After several delays and a court challenge, the expansion of New York state's bottle-deposit program to include water bottles will go into effect Oct. 31 nearly five months later than originally scheduled.
U.S. District Court Judge Deborah Batts ruled last week that the deposit could be enacted. But she permanently enjoined a provision of the bill that would have required bottlers to have state-specific UPC labels on their bottles.
We are grateful that the courts have resolved this issue, said Laura Haight, senior environmental associate with the New York Public Interest Research Group. This is a long-overdue change that will dramatically improve recycling rates and reduce litter.
New York becomes the third state this year and sixth overall to include water bottles in its deposit program. Oregon added water bottles Jan. 1 and Connecticut followed on Oct. 1.
Overall, 11 states have deposit laws that include carbonated soft drinks, beer and water bottles. California, Hawaii and Maine also include non-carbonated beverages such as teas and energy drinks.
It seems to me that this is certainly a trend now, Haight said by telephone. We certainly hope that New York will be a trendsetter and that more states will do this.
The environmental benefits of recycling plastic include not only litter reduction, but energy savings and a reduction in greenhouse-gas emissions. You can get a lot of bang for your buck from deposit laws, Haight said.
Eight other states including Massachusetts are considering bottle bills or extensions of bottle bills to include water.
According to an analysis by the Container Recycling Institute in Culver City, Calif., the deposit program should increase the number of water bottles recycled in New York from 487 million in 2006 to 2.5 billion in 2010, once the program is in effect for an entire year.
According to CRI, only 14 percent of water bottles in New York were recycled in 2006, compared with a 70 percent recycling rate for soft drinks.
CRI said that with the new law, the additional 2 billion water bottles being recycled annually will keep 163.7 million pounds of material out of landfills and incinerators. The energy saved by recycling those containers could pro- vide power to 43,660 households for an entire year, the institute said.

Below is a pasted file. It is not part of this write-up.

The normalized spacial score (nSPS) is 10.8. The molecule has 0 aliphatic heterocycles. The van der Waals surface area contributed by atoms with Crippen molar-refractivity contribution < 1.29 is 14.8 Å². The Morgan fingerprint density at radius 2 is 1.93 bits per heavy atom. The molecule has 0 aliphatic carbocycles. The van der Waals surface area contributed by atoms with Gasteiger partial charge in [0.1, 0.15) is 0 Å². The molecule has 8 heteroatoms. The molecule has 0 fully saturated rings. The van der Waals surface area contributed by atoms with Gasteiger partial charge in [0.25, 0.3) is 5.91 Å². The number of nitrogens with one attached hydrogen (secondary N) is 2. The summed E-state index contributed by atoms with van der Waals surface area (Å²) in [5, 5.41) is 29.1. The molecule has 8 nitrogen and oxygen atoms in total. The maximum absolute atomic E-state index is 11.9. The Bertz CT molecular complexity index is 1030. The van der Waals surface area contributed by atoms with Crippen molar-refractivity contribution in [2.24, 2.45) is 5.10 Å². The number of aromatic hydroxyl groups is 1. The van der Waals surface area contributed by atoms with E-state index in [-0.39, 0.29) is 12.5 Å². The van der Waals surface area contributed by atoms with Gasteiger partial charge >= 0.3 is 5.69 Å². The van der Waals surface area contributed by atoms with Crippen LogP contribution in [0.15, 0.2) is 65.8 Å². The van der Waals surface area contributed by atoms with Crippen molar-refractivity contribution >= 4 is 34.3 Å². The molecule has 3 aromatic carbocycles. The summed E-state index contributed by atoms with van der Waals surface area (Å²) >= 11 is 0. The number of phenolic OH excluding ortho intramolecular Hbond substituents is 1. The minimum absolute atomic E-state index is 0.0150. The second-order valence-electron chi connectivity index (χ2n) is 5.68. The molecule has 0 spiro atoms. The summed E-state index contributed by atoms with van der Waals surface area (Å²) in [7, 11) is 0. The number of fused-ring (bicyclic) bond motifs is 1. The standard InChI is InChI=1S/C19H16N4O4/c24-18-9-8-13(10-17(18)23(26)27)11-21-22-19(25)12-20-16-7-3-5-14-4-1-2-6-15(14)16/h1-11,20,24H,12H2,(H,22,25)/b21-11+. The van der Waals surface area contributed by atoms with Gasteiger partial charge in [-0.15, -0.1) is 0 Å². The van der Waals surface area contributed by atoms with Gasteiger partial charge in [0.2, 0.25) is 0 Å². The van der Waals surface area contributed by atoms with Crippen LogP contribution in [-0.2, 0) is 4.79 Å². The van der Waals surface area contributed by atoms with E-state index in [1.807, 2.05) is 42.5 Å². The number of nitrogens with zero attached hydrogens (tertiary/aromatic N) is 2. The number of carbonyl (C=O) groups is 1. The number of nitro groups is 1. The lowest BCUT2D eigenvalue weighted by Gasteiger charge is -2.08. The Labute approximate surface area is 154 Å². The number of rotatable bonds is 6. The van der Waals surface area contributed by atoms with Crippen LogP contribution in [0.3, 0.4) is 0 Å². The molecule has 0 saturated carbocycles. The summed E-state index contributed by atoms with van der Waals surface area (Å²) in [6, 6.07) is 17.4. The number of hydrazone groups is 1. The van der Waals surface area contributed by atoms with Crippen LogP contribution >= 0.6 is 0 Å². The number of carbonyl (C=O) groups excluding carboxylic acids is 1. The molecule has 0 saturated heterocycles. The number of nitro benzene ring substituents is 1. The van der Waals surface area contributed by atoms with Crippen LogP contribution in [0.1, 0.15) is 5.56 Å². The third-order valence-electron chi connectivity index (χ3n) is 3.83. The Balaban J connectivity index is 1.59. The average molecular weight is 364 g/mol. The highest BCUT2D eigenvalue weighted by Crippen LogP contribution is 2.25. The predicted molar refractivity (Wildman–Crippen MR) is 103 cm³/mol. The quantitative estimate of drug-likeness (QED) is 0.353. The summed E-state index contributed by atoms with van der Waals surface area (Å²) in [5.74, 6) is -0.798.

Water bottles account for 25 percent of all beverage sales in New York. The expanded bottle bill applies to all water drinks that don't contain sugar which means that vitamin drinks, iced teas, sports drink, juices and sugared water drinks are excluded.
Deposits apply to all beverage containers under 1 gallon. Bottled water represents 69 percent of all noncarbonated beverages sold in New York.
In May, the bottle bill was challenged in court by the International Bottled Water Association, Nestlé Waters North America and Polar Corp.
Now that the deposit is in place, I think we are just about done in Albany [the state capital], said Tom Lauria, vice president of communications for IBWA of Alexandria, Va. We got rid of the New York state-specific UPC code and got our members a lot more time to get ready for this.
There may or may not be interest in expanding [deposits] to other products, Lauria said. But I don't think we are going to be part of that fight.
A spokeswoman for Nestlé in Greenwich, Conn., said the firm supports the bill, [but] we want to see it expanded further. The company has said that the exclusion of certain beverages puts bottled water at a price disadvantage, and that it would seek to get the bill amended in the next legislative session.
Haight said that Nestlé is very serious about wanting to go back and change the law. But I'd be surprised if anyone wants to reopen this law soon.
Other provisions of the law went into effect Aug. 13. The changes increased fees that distributors pay to grocers, convenience stores and redemption centers for handling bottle returns from 2 cents to 3.5 cents the first increase since 1997.
Also, 80 percent of the unclaimed nickel deposits an estimated $115 million annually now will go to the state, with distributors and bottlers keeping the rest. Before, distributors and bottlers kept all unclaimed deposits.
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